Car Talk: ‘On-off’ safety feature means you can cruise and relax

Dear Car Talk:

My husband tends to leave the cruise control on after driving my car (and who knows how often he does this with his own car?).

What are the negative effects of this practice? I assume there are some, or manufacturers wouldn’t give us the option of turning the cruise control switch on and off. Am I right in this assumption? — Carrie

I’d be much more worried about him leaving the oven on, Carrie.

He’s actually not doing any harm to the car by shutting off the engine with the cruise control main switch still on. Here’s why:

The primary purpose of the cruise control’s main “on-off” switch is not to get you to turn it off. It’s to force you to turn it on.

It’s a safety step. Most cars have switches to set or resume the cruise control on the steering wheel or one of the column stalks. They’re located there for your convenience, making them easy to reach. But, as you can imagine, making them that convenient can also make it easy to hit one of those buttons by accident.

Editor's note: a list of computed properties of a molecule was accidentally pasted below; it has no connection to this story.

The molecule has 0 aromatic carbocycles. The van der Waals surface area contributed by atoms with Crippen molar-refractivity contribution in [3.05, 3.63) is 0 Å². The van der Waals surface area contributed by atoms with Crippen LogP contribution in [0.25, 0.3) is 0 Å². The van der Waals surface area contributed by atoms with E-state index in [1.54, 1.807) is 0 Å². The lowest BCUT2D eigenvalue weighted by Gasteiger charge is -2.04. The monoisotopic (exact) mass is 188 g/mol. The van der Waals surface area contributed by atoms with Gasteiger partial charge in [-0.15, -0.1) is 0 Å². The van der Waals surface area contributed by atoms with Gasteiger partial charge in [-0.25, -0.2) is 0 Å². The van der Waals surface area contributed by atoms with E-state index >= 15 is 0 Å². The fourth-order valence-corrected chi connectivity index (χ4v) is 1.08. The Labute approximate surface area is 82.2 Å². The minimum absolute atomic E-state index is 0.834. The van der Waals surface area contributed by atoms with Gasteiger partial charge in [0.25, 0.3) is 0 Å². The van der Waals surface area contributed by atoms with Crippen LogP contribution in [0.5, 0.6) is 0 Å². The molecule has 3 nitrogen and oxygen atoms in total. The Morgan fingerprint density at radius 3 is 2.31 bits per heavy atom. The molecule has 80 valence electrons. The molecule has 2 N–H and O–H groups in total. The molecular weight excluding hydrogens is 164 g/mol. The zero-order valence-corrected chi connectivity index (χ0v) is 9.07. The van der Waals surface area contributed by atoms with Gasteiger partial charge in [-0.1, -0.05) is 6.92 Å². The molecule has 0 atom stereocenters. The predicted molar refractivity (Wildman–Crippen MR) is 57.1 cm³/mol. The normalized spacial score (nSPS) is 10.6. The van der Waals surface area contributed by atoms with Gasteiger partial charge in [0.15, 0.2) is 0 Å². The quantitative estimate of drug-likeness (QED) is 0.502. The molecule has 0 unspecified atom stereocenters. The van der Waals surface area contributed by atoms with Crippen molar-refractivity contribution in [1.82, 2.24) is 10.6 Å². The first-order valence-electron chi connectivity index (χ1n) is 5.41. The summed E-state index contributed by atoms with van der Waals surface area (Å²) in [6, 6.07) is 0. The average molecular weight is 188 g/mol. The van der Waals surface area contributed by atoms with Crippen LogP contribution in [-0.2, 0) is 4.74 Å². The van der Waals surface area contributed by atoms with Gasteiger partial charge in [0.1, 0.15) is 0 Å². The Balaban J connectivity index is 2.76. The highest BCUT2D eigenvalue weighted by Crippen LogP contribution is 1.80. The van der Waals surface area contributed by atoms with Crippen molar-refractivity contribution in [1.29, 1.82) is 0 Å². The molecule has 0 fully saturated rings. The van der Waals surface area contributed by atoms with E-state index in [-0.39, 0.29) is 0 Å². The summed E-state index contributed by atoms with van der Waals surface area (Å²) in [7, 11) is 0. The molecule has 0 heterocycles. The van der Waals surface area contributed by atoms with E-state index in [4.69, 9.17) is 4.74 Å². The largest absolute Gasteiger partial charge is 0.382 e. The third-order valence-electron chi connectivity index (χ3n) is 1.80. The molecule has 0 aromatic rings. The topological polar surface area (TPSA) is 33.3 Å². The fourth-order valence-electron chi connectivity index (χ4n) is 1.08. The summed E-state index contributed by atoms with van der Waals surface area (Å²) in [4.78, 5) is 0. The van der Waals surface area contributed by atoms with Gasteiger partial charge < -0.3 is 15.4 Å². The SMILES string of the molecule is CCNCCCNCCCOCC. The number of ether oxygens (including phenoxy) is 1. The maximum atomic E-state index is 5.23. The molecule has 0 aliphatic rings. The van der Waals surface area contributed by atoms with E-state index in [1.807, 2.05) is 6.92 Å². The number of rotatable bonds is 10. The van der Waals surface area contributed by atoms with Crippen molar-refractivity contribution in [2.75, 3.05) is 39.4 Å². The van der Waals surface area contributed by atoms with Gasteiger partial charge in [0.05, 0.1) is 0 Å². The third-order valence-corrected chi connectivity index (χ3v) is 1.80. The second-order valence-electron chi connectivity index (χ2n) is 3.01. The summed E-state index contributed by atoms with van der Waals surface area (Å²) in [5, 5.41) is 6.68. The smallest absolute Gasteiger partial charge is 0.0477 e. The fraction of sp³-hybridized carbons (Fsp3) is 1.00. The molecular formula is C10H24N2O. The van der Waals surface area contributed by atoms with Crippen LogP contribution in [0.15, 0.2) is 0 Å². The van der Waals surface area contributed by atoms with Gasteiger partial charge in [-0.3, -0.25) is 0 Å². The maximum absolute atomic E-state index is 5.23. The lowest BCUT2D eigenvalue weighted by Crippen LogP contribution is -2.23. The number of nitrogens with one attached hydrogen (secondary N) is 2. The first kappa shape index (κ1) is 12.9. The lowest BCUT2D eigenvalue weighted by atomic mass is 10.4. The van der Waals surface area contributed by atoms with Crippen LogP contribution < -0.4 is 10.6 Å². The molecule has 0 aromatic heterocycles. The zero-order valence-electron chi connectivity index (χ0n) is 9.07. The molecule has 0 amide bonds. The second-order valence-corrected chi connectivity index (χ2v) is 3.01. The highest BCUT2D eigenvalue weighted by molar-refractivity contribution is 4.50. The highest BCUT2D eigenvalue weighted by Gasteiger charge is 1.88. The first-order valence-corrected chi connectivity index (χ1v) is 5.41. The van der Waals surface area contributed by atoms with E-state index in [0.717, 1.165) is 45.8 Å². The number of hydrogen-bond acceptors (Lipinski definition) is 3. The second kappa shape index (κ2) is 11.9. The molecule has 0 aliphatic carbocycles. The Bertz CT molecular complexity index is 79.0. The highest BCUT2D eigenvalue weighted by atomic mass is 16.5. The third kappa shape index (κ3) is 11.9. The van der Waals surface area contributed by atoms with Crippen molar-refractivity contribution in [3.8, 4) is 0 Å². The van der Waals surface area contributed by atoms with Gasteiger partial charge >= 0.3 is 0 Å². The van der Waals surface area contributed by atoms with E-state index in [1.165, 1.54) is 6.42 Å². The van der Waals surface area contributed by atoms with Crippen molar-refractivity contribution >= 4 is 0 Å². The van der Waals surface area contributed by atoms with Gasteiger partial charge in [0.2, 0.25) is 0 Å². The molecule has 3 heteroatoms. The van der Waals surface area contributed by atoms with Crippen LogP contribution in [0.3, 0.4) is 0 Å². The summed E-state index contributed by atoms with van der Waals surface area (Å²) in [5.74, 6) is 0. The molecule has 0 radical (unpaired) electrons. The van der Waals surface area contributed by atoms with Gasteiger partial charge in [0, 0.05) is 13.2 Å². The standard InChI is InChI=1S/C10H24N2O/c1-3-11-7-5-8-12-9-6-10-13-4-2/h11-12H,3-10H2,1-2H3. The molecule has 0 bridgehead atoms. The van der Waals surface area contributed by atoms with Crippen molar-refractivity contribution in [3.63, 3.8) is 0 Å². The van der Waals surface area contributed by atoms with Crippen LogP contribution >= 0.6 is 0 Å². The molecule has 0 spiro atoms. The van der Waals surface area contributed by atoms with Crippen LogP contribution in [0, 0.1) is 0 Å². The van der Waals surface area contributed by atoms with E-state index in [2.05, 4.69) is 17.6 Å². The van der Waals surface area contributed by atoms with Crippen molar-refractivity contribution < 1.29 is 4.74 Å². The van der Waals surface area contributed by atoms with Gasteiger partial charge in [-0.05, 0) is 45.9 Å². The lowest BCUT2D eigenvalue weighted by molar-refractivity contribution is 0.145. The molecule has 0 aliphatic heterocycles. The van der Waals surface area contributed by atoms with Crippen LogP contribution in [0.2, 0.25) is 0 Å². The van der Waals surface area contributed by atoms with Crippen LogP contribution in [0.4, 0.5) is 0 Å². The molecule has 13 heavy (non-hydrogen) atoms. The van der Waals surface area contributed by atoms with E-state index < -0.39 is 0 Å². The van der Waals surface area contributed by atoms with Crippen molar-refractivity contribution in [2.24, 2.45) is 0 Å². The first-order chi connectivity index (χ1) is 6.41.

To make the system a little safer, the car, by default, always starts with the main cruise control switch turned off. That way, if your finger accidentally hits the “resume” button instead of the “volume up” button, nothing bad will happen. The car won’t suddenly speed up and cause you to panic.

To get the cruise control to work, each time you drive the car, you have to affirmatively turn on the main cruise control switch first. Then those steering wheel controls will work.

So, when your husband shuts off the engine — even if the cruise control main switch is still on — rest assured the cruise control will turn itself off.

You can test this for yourself, Carrie. Next time your husband commits his cruise control crime, have a look the next time you drive the car. The cruise control will be off. And you can reassure your husband that they had him in mind when they made the system idiot proof, Carrie.

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